I’m belted into the driver’s seat, rolling along Los Angeles’ furiously busy 405 freeway on a Tuesday morning, keeping pace with the surrounding traffic at a slightly extra-legal 70 mph. There is a car within feet of me on either side, another one two car lengths ahead, and a fourth—its driver clearly hyper-caffeinated—so close behind it is apparently trying to park itself inside my trunk. Me? I’ve got both feet flat on the floor, my arms are folded in my lap, and I’m watching all the surging, shuffling madness around me with a strange, newfound sense of serenity. And why wouldn’t I be? After all, the Cadillac I’m sitting in is driving all by itself.
Welcome to the brave new world of Cadillac Super Cruise. Launched last fall on the manufacturer’s up-level CT6 sedan, Super Cruise is Caddy’s new Level 2 semi-autonomous driving feature. A $5,000 option on the Premium Luxury CT6 and standard on the Platinum edition (the model I was driving), Super Cruise is arguably the most sophisticated automated-driving system now on the market. Unlike similar systems from makers like Tesla, Volvo, and Mercedes-Benz, Super Cruise does not require the driver to keep a hand or two on the wheel most of the time. Instead, it can drive entirely by itself, unassisted, for hours and hours—at least on the right kinds of roads. At the moment, that means roughly 130,000 miles of divided highways in the U.S. and Canada that General Motors has mapped specifically for Super Cruise driving. It will not change lanes or follow GPS instructions—at least, not yet—but it will motor along within a specific lane for the duration of the highway portion of your daily commute. Sound intriguing? You bet it does.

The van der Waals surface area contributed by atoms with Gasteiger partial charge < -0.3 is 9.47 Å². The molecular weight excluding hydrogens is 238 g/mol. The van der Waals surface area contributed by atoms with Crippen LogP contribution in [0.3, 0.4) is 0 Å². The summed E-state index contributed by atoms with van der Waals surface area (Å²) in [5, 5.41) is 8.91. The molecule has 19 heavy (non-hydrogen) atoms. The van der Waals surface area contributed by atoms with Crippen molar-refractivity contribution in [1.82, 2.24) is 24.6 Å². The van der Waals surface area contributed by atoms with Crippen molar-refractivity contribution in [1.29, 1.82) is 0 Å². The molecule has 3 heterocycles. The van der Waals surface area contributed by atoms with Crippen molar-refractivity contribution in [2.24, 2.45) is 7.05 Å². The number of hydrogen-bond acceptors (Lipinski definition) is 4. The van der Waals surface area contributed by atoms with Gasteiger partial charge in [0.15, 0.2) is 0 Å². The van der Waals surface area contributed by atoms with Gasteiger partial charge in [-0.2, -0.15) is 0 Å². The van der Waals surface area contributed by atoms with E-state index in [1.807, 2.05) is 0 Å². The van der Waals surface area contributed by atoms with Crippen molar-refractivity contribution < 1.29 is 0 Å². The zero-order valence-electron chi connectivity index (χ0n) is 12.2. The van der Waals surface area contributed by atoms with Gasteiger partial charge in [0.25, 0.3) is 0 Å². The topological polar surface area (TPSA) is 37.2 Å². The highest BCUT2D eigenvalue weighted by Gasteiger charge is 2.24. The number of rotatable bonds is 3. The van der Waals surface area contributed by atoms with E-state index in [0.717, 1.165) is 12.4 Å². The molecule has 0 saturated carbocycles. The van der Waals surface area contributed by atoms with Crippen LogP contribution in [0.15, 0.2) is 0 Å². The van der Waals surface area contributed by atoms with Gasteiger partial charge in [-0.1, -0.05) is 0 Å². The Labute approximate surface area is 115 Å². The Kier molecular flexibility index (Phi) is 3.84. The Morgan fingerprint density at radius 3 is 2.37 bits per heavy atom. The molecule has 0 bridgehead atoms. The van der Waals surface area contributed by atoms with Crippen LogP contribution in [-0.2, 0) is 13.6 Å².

Having sampled the semi-autonomous systems in Teslas, BMWs, and others, I was not fully prepared for the fully “hands-off” experience of Super Cruise. So, on the 405, when I engaged the system for the first time, my hands hovered over the wheel and my right foot dangled above the brake, prepared at any instant to take control from what I fully expected to be a runaway machine.
Within a few miles, though, my right foot was resting on the floor and my hands were in my lap. The CT6 was driving beautifully. Following the car in front, it accelerated and braked as-needed to maintain a preset distance, while the steering wheel moved almost miraculously, keeping me solidly within the lane stripes even during tight-ish turns (it managed to stay in-lane far better than other systems I’ve tried, which tend to bounce from right stripe to left and back rather than track mid-lane). When another driver suddenly jumped into the narrow gap in front of me, the CT6 braked strongly but smoothly, keeping me a safe distance behind before accelerating back up to speed (for now, Super Cruise is just a tad slow on regaining the throttle, so other drivers are quick to pounce in front before you’re back to cruising speed—but it’s a minor issue).